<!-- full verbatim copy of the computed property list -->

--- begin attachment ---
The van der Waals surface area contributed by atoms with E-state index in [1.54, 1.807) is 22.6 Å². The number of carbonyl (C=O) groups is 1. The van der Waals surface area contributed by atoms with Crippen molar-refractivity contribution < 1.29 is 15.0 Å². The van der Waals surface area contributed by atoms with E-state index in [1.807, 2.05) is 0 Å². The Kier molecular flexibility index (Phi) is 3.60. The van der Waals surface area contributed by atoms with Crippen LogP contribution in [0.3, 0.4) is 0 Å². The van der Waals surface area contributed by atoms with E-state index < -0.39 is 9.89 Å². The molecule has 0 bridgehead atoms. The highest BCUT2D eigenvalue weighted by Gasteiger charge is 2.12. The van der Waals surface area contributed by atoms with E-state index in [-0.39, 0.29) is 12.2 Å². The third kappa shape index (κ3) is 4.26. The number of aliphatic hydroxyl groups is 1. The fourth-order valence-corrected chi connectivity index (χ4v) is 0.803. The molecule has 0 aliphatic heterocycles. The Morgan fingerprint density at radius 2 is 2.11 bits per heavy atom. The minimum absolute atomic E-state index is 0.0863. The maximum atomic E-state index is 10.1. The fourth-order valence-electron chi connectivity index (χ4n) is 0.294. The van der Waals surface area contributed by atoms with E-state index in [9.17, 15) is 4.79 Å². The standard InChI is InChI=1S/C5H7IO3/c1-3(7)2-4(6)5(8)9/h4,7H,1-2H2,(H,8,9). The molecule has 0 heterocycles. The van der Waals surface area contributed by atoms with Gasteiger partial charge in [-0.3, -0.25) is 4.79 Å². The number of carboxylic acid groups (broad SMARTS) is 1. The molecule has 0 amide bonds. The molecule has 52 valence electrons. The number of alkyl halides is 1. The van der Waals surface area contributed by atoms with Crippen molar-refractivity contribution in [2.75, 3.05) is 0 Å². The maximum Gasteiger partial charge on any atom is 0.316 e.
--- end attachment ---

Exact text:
The van der Waals surface area contributed by atoms with E-state index in [1.54, 1.807) is 22.6 Å². The number of carbonyl (C=O) groups is 1. The van der Waals surface area contributed by atoms with Crippen molar-refractivity contribution < 1.29 is 15.0 Å². The van der Waals surface area contributed by atoms with E-state index in [1.807, 2.05) is 0 Å². The Kier molecular flexibility index (Phi) is 3.60. The van der Waals surface area contributed by atoms with Crippen LogP contribution in [0.3, 0.4) is 0 Å². The van der Waals surface area contributed by atoms with E-state index < -0.39 is 9.89 Å². The molecule has 0 bridgehead atoms. The highest BCUT2D eigenvalue weighted by Gasteiger charge is 2.12. The van der Waals surface area contributed by atoms with E-state index in [-0.39, 0.29) is 12.2 Å². The third kappa shape index (κ3) is 4.26. The number of aliphatic hydroxyl groups is 1. The fourth-order valence-corrected chi connectivity index (χ4v) is 0.803. The molecule has 0 aliphatic heterocycles. The Morgan fingerprint density at radius 2 is 2.11 bits per heavy atom. The minimum absolute atomic E-state index is 0.0863. The maximum atomic E-state index is 10.1. The fourth-order valence-electron chi connectivity index (χ4n) is 0.294. The van der Waals surface area contributed by atoms with E-state index in [9.17, 15) is 4.79 Å². The standard InChI is InChI=1S/C5H7IO3/c1-3(7)2-4(6)5(8)9/h4,7H,1-2H2,(H,8,9). The molecule has 0 heterocycles. The van der Waals surface area contributed by atoms with Gasteiger partial charge in [-0.3, -0.25) is 4.79 Å². The number of carboxylic acid groups (broad SMARTS) is 1. The molecule has 0 amide bonds. The molecule has 52 valence electrons. The number of alkyl halides is 1. The van der Waals surface area contributed by atoms with Crippen molar-refractivity contribution in [2.75, 3.05) is 0 Å². The maximum Gasteiger partial charge on any atom is 0.316 e.